Having a Better Brand Is Better Than Having a Better Product
In the marketing community, there is a struggle between two schools of thought. One school is focused on the product. The other school is focused on the brand.
The product folks believe the ultimate winner in every marketing battle is the better product. If this is so, goes the thinking, the role of a company's marketing program is to communicate the features and benefits that make a company's product clearly superior to its competitors.
Virtually every young person in the marketing community tends to join the product school. I know I did. And why not?
It's simple, logical and most important of all, the product school fits the facts everybody knows. Just ask yourself a couple of questions.
- What's the best energy drink? Red Bull, of course.
- What's the best coffee? Starbucks, of course.
- What's the best smartphone? The iPhone, of course.
So if you want to become market leaders like Red Bull, Starbucks, iPhone and many others, you need to develop the better product or service. Then hire the best advertising agency you can find to communicate your superiority message.
How can anyone believe otherwise?
With all the evidence on the side of the product school, how can anyone believe the brand is more important than the product? The key insight is perception.
There are no facts. Everything in life is "perceptions." There are no superior products. There are only superior perceptions in consumers' minds. And so it is with many other "facts" we assume to be true.
Take another example. Grass is not green. The sky is not blue. Snow is not white. There are no colors in nature.
Color is created in your mind by the frequencies of the light reflected by the grass, the sky and the snow.
The role of perception
There's no question Red Bull has the perception of being the best energy drink. The same is true of Starbucks and coffee. The iPhone and smartphones.
What else do we know about perceptions? They are very difficult to change. Once a person holds a strong perception about a specific brand, it's extremely difficult to change that perception.
Developing a better coffee than Starbucks is a simple task compared to developing a better perception than Starbucks in consumers' minds. In fact, it's almost impossible -- unless Starbucks does something stupid.
Perceptions are difficult to change. When was the last time you changed your mind? How many Democrats became Republicans last week? And vice versa?
The role of timing
The product school doesn't need to worry about when to launch a brand. At most, it might be wise to delay the introduction of a new brand in order to have the extra time to develop a superior product.
The brand school thinks differently. Since perceptions are difficult to change, it's critical to get into consumers' minds before the competition does. That's why leader brands are usually first in their categories.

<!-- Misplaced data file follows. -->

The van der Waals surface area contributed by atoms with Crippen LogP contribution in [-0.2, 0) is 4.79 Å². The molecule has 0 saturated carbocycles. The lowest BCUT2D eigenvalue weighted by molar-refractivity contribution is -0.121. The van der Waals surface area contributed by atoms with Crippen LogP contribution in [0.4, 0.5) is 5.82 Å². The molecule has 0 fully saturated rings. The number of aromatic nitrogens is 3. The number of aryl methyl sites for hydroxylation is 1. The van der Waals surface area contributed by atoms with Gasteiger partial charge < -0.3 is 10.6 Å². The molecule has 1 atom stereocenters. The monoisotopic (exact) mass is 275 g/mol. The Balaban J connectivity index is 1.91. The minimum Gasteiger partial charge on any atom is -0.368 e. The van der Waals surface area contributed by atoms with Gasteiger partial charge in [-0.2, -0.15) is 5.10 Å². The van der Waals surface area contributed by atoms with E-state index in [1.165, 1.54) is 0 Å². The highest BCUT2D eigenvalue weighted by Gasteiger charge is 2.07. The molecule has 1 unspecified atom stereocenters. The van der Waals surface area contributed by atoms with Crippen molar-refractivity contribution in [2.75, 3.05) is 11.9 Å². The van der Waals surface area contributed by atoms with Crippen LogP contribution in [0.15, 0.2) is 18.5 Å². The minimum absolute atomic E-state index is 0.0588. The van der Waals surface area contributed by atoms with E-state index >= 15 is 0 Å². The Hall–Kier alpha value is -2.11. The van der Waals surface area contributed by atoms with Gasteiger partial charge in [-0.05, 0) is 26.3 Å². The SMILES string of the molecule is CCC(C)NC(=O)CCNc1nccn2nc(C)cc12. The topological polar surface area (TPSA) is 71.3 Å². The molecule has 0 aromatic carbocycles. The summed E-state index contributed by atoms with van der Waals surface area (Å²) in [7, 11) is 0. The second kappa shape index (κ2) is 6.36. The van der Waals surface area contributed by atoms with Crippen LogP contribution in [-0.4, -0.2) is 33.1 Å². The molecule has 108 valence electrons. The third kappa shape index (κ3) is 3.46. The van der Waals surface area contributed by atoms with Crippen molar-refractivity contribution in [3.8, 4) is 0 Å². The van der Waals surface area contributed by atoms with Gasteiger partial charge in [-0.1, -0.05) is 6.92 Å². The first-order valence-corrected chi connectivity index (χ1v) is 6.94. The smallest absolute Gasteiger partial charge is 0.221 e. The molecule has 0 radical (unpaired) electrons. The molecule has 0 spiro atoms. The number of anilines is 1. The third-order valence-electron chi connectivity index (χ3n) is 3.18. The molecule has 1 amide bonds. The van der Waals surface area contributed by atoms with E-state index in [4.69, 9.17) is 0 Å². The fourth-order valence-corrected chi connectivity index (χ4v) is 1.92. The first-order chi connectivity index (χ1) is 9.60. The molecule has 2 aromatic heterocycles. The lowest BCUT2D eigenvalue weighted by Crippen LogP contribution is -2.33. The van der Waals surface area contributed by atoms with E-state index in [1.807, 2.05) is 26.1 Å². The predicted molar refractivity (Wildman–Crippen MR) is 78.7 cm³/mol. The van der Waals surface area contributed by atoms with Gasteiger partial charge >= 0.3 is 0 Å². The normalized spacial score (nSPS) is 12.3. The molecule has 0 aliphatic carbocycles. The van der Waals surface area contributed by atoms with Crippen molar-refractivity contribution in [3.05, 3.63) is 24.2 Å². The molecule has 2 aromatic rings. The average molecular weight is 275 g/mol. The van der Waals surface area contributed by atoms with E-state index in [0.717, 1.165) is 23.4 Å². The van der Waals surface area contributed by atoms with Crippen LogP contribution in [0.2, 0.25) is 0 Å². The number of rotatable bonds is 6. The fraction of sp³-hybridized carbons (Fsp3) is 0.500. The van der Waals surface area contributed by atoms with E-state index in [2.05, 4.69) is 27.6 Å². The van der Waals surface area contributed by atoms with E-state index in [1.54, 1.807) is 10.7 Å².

Motto of the brand school: It's better to be first than it is to be better.
The role of difference
Only a handful of brands can be first. So how can an also-ran overtake a leader? The brand school has an answer for that question, too.
Enterprise Rent-A-Car wasn't necessarily better than Hertz. But it certainly was different. Instead of locating its rental counters in airline terminals (like Hertz, Avis, National and almost everybody else), Enterprise opened in the suburbs.
Today, Enterprise is the largest car-rental company in America. Not Hertz.
Motto of the brand school: It's better to be different than it is to be better.
The role of believability
No superiority claim is believable unless you are already the market leader. And then you don't need one because consumers believe the market leader is the superior brand.
A claim of superiority by a No. 2 or No. 3 brand is just not believable. If the brand was actually superior, thinks the prospect, then why isn't it the market leader? Since everybody knows the better product wins in the marketplace.
(Virtually all consumers belong to the product school. Many go out of their way to say brand names play no part in the products they buy. The only thing that matters is the quality of the products.)
As time goes on and as perceptions harden in consumers' minds, it becomes more and more difficult to make progress with an also-ran brand.
Look at the touchscreen smartphone, a category pioneered by the Apple iPhone, still the leading smartphone in America. Samsung got in early and became a strong No.2 brand.
It's way too late in the game for Amazon to generate much momentum in the category with its Fire smartphone. No matter how good the product is.
Why would prospects pay attention to an advertising message about the Amazon Fire? Their minds are already occupied by the two major brands: Apple's iPhone and Samsung.
Robert Galbraith vs. J.K. Rowling
J.K. Rowling is the first author to become a billionaire by writing books. Her "Harry Potter" books were translated into 55 different languages in 200 countries and sold more than 450 million copies.
So what happened when J.K. Rowling wrote a novel (The Cuckoo's Calling) and had it published under a different name (Robert Galbraith)?
Nothing. In spite of favorable reviews, "The Cuckoo's Calling" sold less than 1,000 copies. Then word got out that the book was actually written by J.K. Rowling and it almost immediately jumped to the top of the best-seller lists. In just a few months, the book had sold 1.1 million copies.
What's more important, the book or the author? What's more important, the product or the brand?
What school do you belong to?
Do you belong to the product school or the brand school? Or are you somewhere in the middle?
If history is any guide, this column won't change your mind. That's the way it is with perceptions.
They seldom change.